After her Nova training, Dr. Gupta completed her four-year residency in psychiatry at the Baptist Medical Center at Wake Forest University in Winston-Salem, NC.

The Call of Psychiatry

When she began her medical studies, Dr. Gupta was still unsure of her specialty path. “I did all the rotations, including internal medicine and pediatrics, and I loved them all. And then I did my psychiatry rotation at a state hospital in South Florida. As a child, I had spent many hours sitting at nursing stations, waiting for my mother and talking with patients, so I felt completely comfortable in this setting. I had a real and natural connection to the patients.

“That was not true for the other students, who to a person were uncomfortable and uneasy in that setting. I felt just the opposite. I had empathy for the patients and realized working with them is what I was called to do. And I’ve never had a moment of regret with that decision.”

A Varied Practice

Dr. Gupta has an eclectic practice. “I love working with adolescents and adults no matter the nature of their health issues. I work with such challenging problems as bipolar disorder and schizophrenia as well as with scores of people who are simply challenged by events in their lives. I really do empathize with patients who are dealing with such every-day issues as anxiety, questions of self-image, depression, and perhaps serious health issues. Every one of us has a period in our lives when we are challenged and need support and guidance.”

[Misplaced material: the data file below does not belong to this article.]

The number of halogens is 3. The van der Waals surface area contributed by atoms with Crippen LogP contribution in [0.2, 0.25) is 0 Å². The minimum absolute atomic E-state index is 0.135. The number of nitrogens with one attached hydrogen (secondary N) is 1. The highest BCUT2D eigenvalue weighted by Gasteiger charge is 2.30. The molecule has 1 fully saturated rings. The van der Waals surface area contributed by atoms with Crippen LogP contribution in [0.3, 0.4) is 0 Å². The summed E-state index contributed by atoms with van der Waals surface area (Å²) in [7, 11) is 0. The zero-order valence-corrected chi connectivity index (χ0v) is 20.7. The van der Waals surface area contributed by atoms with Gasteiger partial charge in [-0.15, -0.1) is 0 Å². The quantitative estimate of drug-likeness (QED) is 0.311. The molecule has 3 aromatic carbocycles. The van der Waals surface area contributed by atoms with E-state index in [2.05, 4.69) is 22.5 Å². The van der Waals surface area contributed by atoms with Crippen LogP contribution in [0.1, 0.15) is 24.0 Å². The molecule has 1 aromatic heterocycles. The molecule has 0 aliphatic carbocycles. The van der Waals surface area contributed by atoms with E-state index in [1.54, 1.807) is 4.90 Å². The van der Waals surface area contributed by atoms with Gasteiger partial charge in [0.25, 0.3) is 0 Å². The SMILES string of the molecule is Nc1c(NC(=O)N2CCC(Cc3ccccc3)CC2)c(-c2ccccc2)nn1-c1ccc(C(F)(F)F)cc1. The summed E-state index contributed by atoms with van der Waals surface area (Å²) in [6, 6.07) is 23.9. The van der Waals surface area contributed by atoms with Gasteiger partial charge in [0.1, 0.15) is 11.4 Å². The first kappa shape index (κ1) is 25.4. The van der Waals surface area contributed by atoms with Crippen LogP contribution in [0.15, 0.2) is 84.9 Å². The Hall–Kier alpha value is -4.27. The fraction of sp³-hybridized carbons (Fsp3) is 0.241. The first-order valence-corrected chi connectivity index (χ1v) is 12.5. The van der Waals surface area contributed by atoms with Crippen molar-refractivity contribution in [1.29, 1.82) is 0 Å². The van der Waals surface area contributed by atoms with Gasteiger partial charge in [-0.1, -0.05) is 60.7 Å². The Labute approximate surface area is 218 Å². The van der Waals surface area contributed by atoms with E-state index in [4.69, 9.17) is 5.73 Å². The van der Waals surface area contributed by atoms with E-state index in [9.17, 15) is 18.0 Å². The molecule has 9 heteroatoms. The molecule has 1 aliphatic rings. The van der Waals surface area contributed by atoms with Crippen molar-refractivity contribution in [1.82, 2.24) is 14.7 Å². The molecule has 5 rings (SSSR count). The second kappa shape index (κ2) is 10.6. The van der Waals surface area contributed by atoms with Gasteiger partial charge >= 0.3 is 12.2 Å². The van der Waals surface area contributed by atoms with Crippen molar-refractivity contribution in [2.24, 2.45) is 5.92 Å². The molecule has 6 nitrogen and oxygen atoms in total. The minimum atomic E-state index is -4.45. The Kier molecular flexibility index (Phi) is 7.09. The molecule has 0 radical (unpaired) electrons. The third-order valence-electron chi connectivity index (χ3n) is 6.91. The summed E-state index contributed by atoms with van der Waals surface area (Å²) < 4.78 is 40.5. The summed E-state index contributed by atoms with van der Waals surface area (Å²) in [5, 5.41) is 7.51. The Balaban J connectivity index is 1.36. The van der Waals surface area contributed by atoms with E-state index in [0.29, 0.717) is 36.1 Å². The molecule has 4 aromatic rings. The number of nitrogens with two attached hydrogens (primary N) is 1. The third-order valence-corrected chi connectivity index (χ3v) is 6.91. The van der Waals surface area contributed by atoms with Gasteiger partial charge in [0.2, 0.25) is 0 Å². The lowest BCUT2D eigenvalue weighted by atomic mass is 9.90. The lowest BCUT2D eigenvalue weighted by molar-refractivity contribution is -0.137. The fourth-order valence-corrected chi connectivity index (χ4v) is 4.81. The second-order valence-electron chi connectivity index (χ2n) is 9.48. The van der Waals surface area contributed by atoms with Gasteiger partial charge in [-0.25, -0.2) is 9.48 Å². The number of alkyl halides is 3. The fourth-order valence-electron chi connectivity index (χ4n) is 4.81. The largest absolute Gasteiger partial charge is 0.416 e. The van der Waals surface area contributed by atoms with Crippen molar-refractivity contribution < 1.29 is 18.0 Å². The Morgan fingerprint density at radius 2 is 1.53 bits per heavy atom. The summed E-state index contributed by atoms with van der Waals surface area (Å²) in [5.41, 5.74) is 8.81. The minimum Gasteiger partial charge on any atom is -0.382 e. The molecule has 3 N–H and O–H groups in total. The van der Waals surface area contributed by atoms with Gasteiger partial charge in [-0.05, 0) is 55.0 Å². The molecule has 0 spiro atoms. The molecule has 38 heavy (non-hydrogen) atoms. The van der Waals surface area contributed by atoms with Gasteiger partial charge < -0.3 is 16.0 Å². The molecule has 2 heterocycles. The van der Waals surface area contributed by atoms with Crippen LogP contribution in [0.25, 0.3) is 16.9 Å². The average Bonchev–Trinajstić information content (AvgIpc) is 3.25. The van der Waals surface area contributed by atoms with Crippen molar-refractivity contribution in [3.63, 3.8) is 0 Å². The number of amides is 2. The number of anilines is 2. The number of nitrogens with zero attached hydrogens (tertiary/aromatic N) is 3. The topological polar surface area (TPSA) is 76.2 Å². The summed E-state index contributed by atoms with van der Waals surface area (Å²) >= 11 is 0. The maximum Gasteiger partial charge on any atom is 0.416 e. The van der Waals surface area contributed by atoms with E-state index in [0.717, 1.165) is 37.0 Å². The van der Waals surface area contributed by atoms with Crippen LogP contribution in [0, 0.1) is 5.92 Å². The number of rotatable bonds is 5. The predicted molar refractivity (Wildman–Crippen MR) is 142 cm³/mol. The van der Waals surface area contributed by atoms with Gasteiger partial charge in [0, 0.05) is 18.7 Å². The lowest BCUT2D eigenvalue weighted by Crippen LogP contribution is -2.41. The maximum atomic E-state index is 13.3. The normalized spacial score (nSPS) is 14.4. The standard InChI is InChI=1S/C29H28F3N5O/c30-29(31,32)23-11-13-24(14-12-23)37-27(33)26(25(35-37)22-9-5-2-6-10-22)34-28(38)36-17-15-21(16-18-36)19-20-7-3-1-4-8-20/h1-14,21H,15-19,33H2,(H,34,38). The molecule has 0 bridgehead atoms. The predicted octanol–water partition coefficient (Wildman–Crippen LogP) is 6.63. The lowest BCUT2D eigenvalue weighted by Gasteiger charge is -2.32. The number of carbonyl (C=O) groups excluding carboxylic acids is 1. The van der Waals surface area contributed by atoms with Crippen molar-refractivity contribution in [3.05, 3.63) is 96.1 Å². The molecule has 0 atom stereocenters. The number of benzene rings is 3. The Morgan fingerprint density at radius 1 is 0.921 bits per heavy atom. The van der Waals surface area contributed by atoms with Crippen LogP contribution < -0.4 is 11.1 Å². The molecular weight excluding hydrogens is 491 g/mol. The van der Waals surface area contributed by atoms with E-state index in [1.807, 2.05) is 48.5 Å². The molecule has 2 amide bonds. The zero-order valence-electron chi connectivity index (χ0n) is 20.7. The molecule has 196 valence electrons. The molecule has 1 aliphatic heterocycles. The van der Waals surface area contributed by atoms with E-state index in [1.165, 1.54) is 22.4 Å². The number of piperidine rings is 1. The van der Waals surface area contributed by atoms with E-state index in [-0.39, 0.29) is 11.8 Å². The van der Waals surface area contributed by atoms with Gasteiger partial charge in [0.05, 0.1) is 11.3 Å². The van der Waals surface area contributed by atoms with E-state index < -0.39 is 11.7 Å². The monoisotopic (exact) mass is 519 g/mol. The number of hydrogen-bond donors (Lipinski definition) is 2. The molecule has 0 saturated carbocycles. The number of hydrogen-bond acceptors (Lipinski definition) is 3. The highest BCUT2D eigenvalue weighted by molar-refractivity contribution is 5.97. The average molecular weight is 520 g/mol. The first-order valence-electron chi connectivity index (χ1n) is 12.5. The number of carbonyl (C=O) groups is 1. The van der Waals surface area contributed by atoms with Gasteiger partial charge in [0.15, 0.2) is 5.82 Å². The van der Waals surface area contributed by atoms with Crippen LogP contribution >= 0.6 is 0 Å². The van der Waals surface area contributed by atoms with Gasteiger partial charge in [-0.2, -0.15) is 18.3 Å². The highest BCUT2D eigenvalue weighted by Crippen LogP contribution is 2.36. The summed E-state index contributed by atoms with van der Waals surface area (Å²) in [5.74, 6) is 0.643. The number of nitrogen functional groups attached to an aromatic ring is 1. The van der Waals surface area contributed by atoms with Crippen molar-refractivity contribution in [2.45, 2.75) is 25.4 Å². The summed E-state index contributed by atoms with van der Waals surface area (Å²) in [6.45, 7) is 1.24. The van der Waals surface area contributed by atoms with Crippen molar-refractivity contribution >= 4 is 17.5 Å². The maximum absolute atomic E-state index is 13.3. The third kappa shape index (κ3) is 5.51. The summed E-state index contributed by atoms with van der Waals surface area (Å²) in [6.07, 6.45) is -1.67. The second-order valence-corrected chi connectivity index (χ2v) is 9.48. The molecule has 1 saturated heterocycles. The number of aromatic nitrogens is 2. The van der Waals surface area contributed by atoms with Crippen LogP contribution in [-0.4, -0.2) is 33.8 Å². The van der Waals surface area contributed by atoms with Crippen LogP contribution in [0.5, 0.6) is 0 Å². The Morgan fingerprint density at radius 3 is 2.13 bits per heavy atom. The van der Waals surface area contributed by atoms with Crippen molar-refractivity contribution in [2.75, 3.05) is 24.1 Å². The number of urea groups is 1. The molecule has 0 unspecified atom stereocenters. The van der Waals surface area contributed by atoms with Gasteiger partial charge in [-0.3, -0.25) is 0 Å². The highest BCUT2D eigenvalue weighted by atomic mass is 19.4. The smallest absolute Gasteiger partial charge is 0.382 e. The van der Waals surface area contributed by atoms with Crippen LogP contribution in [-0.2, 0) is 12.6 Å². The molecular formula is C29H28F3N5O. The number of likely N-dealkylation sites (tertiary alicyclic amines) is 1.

Dr. Gupta has developed a small corps of counselors and psychotherapists who are well-qualified to work with clients who need on-going support. “I do ‘talk therapy’ when it is appropriate, but I am a medical doctor and when we are dealing principally with behavioral or psychological issues, such as a history of trauma, I might refer the patient to a psychologist for longer-term therapy. I work with professionals who are very adept with PTSD patients, for example, and others who are excellent marriage counselors and therapists. It’s quite remarkable how often a rocky marriage is the root cause of depression and anxiety.”

Mind-Body Work

True to her early exposure from her mother and father, Dr. Gupta attracts many patients who have issues and problems that include both mind and body concerns. “Clearly your mind is connected to your body,” she says, “and if you have muscle tension, it may well be the cause of high levels of anxiety. If we release and ease the anxiety, the muscles will release, as well.”